As the Afghan-Soviet war became more destructive, internal refugees flocked to Kabul and the largest of the provincial cities. Varying estimates (no authentic census was taken) put Kabul's population at more than 2 million by the late 1980s. In many instances villagers fled to Kabul and other towns to join family or lineage groups already established there.
At least 3, perhaps 4, million Afghans were thus subject to government authority and hence exposed to PDPA recruitment or affiliation. Its largest membership claim was 160,000, starting from a base of between 5,000 and 10,000 immediately after the Soviet invasion. How many members were active and committed was unclear, but the lure of perquisites, for example, food and fuel at protected prices, compromised the meaning of membership. Claims of membership in the NFF ran into the millions, but its core activists were mostly party members. When it was terminated in 1987, the NFF disappeared without impact
The PDPA was also never able to rid itself of internal rivalries. Burdened by obvious evidence that the Soviets oversaw its policies, actively dominated the crucial sectors of its government, and literally ran the war, the PDPA could not assert itself as a political force until after the Soviets left. In the civil war period that followed, it gained significant respect, but its internal disputes worsened.
Born divided, the PDPA suffered virtually continuous conflict between its two major factions. The Soviets imposed a public truce upon Parcham and Khalq, but the rivalry continued with hostility and disagreement frequently rising to the surface. Generally, Parcham enjoyed political dominance, while Khalq could not be denied the leverage over the army held by its senior officers. It was a marriage necessary for survival.
Social, linguistic, and regional origins and differing degrees of Marxist radicalism had spurred factionalism from the beginning. When Soviet forces invaded, there was a fifteen-year history of disagreement, dislike, rivalry, violence and murder. Each new episode added further alienation. Events also tended to sub-divide the protagonists. Amin's murder of Taraki divided the Khalqis. Rival military cliques divided the Khalqis further.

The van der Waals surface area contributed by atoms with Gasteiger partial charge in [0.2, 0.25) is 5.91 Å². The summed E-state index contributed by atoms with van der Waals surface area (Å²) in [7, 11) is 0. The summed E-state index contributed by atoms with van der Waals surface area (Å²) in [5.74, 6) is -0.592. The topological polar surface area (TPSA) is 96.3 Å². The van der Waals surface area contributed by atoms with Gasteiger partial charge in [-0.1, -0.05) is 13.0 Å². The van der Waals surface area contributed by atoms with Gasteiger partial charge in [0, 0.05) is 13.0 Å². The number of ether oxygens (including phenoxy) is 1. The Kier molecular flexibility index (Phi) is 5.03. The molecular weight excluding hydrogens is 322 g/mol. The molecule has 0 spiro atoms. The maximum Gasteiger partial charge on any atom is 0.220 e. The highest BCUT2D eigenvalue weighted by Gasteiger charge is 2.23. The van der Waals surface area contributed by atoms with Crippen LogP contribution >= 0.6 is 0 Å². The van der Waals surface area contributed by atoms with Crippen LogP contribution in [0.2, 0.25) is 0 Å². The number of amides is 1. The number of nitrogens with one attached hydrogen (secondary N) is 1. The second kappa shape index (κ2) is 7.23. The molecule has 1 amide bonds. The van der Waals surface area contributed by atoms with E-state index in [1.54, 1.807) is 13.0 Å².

Parchamis suffered a series of splits when the Soviets insisted on replacing Karmal with Najibullah as head of the PDPA in 1986. The PDPA was riven by divisions which prevented implementation of policies and compromised its internal security. These fundamental weaknesses were partially masked by the urgency of rallying for common survival in the immediate aftermath of the Soviet withdrawal. Yet, after military successes rifts again began to surface.
Najibullah's Leadership, 1986-92
Factionalism had a critical impact on the leadership of the PDPA. Najibullah's achievements as a mediator between factions, an effective diplomat, a clever foe, a resourceful administrator and a brilliant spokesman who coped with constant and changing turmoil throughout his six years as head of government, qualified him as a leader among Afghans. His leadership qualities might be summarized as conciliatory authoritarianism: a sure sense of power, how to get it, how to use it, but mediated by willingness to give options to rivals. This combination was glaringly lacking in most of his colleagues and rivals.
Najibullah suffered, to a lesser degree, the same disadvantage that Karmal had when he was installed as General Secretary of the PDPA by the Soviets. Despite Soviet interference and his own frustration and discouragement over the failure to generate substantial popular support, Karmal still had retained enough loyalty within the party to remain in office. This fact was shown by the fierceness of the resistance to Najibullah's appointment within the Parcham faction. This split persisted, forcing Najibullah to straddle his politics between whatever Parchami support he could maintain and alliances he could win from the Khalqis.